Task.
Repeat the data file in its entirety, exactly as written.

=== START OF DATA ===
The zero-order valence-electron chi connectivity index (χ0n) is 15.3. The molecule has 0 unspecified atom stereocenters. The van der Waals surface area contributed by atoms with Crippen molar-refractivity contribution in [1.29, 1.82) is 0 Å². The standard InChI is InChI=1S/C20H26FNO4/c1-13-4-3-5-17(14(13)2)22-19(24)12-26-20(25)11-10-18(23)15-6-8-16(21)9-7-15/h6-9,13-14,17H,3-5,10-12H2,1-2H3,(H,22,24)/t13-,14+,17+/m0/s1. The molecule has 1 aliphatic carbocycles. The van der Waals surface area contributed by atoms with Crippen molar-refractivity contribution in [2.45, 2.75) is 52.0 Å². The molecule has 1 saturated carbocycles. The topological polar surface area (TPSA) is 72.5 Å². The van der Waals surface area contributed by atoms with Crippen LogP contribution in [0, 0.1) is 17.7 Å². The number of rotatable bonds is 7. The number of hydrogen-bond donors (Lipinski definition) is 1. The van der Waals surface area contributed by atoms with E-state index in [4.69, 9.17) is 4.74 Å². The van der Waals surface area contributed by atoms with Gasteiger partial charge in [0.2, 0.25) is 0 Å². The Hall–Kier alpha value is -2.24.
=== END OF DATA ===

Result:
The zero-order valence-electron chi connectivity index (χ0n) is 15.3. The molecule has 0 unspecified atom stereocenters. The van der Waals surface area contributed by atoms with Crippen molar-refractivity contribution in [1.29, 1.82) is 0 Å². The standard InChI is InChI=1S/C20H26FNO4/c1-13-4-3-5-17(14(13)2)22-19(24)12-26-20(25)11-10-18(23)15-6-8-16(21)9-7-15/h6-9,13-14,17H,3-5,10-12H2,1-2H3,(H,22,24)/t13-,14+,17+/m0/s1. The molecule has 1 aliphatic carbocycles. The van der Waals surface area contributed by atoms with Crippen molar-refractivity contribution in [2.45, 2.75) is 52.0 Å². The molecule has 1 saturated carbocycles. The topological polar surface area (TPSA) is 72.5 Å². The van der Waals surface area contributed by atoms with Crippen LogP contribution in [0, 0.1) is 17.7 Å². The number of rotatable bonds is 7. The number of hydrogen-bond donors (Lipinski definition) is 1. The van der Waals surface area contributed by atoms with E-state index in [4.69, 9.17) is 4.74 Å². The van der Waals surface area contributed by atoms with Gasteiger partial charge in [0.2, 0.25) is 0 Å². The Hall–Kier alpha value is -2.24.